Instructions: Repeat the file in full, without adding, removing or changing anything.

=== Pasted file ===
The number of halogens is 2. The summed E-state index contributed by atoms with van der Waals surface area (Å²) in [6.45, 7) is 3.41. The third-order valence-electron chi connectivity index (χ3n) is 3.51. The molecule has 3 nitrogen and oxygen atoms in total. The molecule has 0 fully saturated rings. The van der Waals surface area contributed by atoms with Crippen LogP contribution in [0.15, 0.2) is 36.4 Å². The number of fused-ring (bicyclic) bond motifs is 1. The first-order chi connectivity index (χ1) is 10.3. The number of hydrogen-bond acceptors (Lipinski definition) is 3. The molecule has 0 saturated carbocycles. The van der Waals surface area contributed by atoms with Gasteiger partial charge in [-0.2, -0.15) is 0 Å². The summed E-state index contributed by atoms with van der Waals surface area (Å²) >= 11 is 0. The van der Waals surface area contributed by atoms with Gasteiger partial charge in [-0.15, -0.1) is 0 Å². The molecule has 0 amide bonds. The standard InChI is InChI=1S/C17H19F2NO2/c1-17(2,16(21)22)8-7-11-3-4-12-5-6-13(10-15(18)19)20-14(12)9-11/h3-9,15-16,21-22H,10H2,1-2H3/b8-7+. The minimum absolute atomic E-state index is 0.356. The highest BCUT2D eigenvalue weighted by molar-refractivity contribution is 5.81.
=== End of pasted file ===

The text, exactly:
The number of halogens is 2. The summed E-state index contributed by atoms with van der Waals surface area (Å²) in [6.45, 7) is 3.41. The third-order valence-electron chi connectivity index (χ3n) is 3.51. The molecule has 3 nitrogen and oxygen atoms in total. The molecule has 0 fully saturated rings. The van der Waals surface area contributed by atoms with Crippen LogP contribution in [0.15, 0.2) is 36.4 Å². The number of fused-ring (bicyclic) bond motifs is 1. The first-order chi connectivity index (χ1) is 10.3. The number of hydrogen-bond acceptors (Lipinski definition) is 3. The molecule has 0 saturated carbocycles. The van der Waals surface area contributed by atoms with Gasteiger partial charge in [-0.2, -0.15) is 0 Å². The summed E-state index contributed by atoms with van der Waals surface area (Å²) >= 11 is 0. The van der Waals surface area contributed by atoms with Gasteiger partial charge in [-0.15, -0.1) is 0 Å². The molecule has 0 amide bonds. The standard InChI is InChI=1S/C17H19F2NO2/c1-17(2,16(21)22)8-7-11-3-4-12-5-6-13(10-15(18)19)20-14(12)9-11/h3-9,15-16,21-22H,10H2,1-2H3/b8-7+. The minimum absolute atomic E-state index is 0.356. The highest BCUT2D eigenvalue weighted by molar-refractivity contribution is 5.81.